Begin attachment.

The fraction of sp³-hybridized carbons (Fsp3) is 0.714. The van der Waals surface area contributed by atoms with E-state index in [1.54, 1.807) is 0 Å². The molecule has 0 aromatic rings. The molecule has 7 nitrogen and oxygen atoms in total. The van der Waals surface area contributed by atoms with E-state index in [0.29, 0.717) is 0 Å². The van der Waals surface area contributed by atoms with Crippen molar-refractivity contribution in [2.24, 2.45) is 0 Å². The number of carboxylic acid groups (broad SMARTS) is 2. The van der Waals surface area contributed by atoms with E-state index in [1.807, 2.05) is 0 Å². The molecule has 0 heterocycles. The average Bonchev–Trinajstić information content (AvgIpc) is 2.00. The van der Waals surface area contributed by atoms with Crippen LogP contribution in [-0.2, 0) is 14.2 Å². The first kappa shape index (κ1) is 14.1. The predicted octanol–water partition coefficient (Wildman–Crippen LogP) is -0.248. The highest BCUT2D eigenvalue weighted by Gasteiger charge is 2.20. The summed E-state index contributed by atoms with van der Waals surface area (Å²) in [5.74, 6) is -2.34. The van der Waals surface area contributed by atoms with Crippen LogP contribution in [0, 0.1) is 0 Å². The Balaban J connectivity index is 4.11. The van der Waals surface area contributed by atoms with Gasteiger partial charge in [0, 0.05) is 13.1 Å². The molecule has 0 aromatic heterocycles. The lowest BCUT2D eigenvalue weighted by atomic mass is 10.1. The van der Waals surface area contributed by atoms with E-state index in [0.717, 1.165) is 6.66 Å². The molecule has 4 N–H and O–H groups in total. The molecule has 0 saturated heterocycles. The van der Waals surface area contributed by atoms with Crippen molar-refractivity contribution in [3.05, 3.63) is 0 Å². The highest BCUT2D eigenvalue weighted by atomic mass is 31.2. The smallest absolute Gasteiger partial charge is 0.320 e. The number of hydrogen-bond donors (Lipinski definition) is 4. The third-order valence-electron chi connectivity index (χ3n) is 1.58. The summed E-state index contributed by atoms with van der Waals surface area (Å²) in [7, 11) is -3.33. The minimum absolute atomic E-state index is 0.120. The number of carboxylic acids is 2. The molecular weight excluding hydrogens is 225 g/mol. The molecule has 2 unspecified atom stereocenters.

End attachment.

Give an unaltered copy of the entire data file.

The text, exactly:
The fraction of sp³-hybridized carbons (Fsp3) is 0.714. The van der Waals surface area contributed by atoms with E-state index in [1.54, 1.807) is 0 Å². The molecule has 0 aromatic rings. The molecule has 7 nitrogen and oxygen atoms in total. The van der Waals surface area contributed by atoms with E-state index in [0.29, 0.717) is 0 Å². The van der Waals surface area contributed by atoms with Crippen molar-refractivity contribution in [2.24, 2.45) is 0 Å². The number of carboxylic acid groups (broad SMARTS) is 2. The van der Waals surface area contributed by atoms with E-state index in [1.807, 2.05) is 0 Å². The molecule has 0 heterocycles. The average Bonchev–Trinajstić information content (AvgIpc) is 2.00. The van der Waals surface area contributed by atoms with Crippen LogP contribution in [-0.2, 0) is 14.2 Å². The first kappa shape index (κ1) is 14.1. The predicted octanol–water partition coefficient (Wildman–Crippen LogP) is -0.248. The highest BCUT2D eigenvalue weighted by Gasteiger charge is 2.20. The summed E-state index contributed by atoms with van der Waals surface area (Å²) in [5.74, 6) is -2.34. The van der Waals surface area contributed by atoms with Crippen LogP contribution in [0, 0.1) is 0 Å². The Balaban J connectivity index is 4.11. The van der Waals surface area contributed by atoms with Gasteiger partial charge in [0, 0.05) is 13.1 Å². The molecule has 0 aromatic heterocycles. The lowest BCUT2D eigenvalue weighted by atomic mass is 10.1. The van der Waals surface area contributed by atoms with E-state index in [0.717, 1.165) is 6.66 Å². The molecule has 4 N–H and O–H groups in total. The molecule has 0 saturated heterocycles. The van der Waals surface area contributed by atoms with Crippen molar-refractivity contribution in [3.05, 3.63) is 0 Å². The highest BCUT2D eigenvalue weighted by atomic mass is 31.2. The smallest absolute Gasteiger partial charge is 0.320 e. The number of hydrogen-bond donors (Lipinski definition) is 4. The third-order valence-electron chi connectivity index (χ3n) is 1.58. The summed E-state index contributed by atoms with van der Waals surface area (Å²) in [7, 11) is -3.33. The minimum absolute atomic E-state index is 0.120. The number of carboxylic acids is 2. The molecular weight excluding hydrogens is 225 g/mol. The molecule has 2 unspecified atom stereocenters.